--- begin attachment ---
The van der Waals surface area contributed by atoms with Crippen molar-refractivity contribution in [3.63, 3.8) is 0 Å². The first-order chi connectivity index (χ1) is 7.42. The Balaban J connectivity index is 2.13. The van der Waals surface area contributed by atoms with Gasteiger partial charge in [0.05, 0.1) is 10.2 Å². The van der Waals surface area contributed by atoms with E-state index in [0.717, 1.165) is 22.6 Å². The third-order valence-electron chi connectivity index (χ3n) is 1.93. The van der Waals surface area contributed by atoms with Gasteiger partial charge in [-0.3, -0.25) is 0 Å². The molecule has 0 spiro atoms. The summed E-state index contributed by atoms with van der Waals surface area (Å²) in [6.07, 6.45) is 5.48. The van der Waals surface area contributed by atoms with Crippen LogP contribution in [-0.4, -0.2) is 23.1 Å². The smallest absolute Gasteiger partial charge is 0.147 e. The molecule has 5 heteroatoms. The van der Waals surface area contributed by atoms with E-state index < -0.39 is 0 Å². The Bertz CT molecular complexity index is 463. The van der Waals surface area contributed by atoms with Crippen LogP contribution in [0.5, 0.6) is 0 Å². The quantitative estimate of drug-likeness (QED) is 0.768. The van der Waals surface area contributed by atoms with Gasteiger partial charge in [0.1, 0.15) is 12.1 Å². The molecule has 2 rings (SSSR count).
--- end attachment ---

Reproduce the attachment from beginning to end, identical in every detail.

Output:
The van der Waals surface area contributed by atoms with Crippen molar-refractivity contribution in [3.63, 3.8) is 0 Å². The first-order chi connectivity index (χ1) is 7.42. The Balaban J connectivity index is 2.13. The van der Waals surface area contributed by atoms with Gasteiger partial charge in [0.05, 0.1) is 10.2 Å². The van der Waals surface area contributed by atoms with E-state index in [0.717, 1.165) is 22.6 Å². The third-order valence-electron chi connectivity index (χ3n) is 1.93. The van der Waals surface area contributed by atoms with Gasteiger partial charge in [-0.3, -0.25) is 0 Å². The molecule has 0 spiro atoms. The summed E-state index contributed by atoms with van der Waals surface area (Å²) in [6.07, 6.45) is 5.48. The van der Waals surface area contributed by atoms with Crippen LogP contribution in [-0.4, -0.2) is 23.1 Å². The smallest absolute Gasteiger partial charge is 0.147 e. The molecule has 5 heteroatoms. The van der Waals surface area contributed by atoms with E-state index < -0.39 is 0 Å². The Bertz CT molecular complexity index is 463. The van der Waals surface area contributed by atoms with Crippen LogP contribution in [0.5, 0.6) is 0 Å². The quantitative estimate of drug-likeness (QED) is 0.768. The van der Waals surface area contributed by atoms with Gasteiger partial charge in [0.1, 0.15) is 12.1 Å². The molecule has 2 rings (SSSR count).